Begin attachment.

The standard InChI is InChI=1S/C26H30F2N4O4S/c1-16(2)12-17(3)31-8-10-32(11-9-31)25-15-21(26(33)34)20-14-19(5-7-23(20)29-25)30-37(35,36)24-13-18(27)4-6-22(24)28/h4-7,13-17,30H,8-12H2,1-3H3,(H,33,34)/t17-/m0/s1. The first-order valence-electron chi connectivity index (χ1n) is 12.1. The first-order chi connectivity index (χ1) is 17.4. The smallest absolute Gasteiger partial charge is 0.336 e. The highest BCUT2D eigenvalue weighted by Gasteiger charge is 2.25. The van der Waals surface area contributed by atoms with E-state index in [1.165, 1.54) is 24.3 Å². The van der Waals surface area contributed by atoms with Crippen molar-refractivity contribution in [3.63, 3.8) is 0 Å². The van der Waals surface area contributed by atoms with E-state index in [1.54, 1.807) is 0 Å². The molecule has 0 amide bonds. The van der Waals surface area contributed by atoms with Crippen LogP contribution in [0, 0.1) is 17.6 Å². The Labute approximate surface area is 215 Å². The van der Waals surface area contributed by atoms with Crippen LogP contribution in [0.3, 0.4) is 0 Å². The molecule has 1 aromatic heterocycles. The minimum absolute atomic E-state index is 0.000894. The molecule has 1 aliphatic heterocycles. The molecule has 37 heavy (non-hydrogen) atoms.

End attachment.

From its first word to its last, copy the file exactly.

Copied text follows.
The standard InChI is InChI=1S/C26H30F2N4O4S/c1-16(2)12-17(3)31-8-10-32(11-9-31)25-15-21(26(33)34)20-14-19(5-7-23(20)29-25)30-37(35,36)24-13-18(27)4-6-22(24)28/h4-7,13-17,30H,8-12H2,1-3H3,(H,33,34)/t17-/m0/s1. The first-order valence-electron chi connectivity index (χ1n) is 12.1. The first-order chi connectivity index (χ1) is 17.4. The smallest absolute Gasteiger partial charge is 0.336 e. The highest BCUT2D eigenvalue weighted by Gasteiger charge is 2.25. The van der Waals surface area contributed by atoms with E-state index in [1.165, 1.54) is 24.3 Å². The van der Waals surface area contributed by atoms with Crippen molar-refractivity contribution in [3.63, 3.8) is 0 Å². The van der Waals surface area contributed by atoms with E-state index in [1.54, 1.807) is 0 Å². The molecule has 0 amide bonds. The van der Waals surface area contributed by atoms with Crippen LogP contribution in [0, 0.1) is 17.6 Å². The Labute approximate surface area is 215 Å². The van der Waals surface area contributed by atoms with Crippen LogP contribution in [0.3, 0.4) is 0 Å². The molecule has 1 aromatic heterocycles. The minimum absolute atomic E-state index is 0.000894. The molecule has 1 aliphatic heterocycles. The molecule has 37 heavy (non-hydrogen) atoms.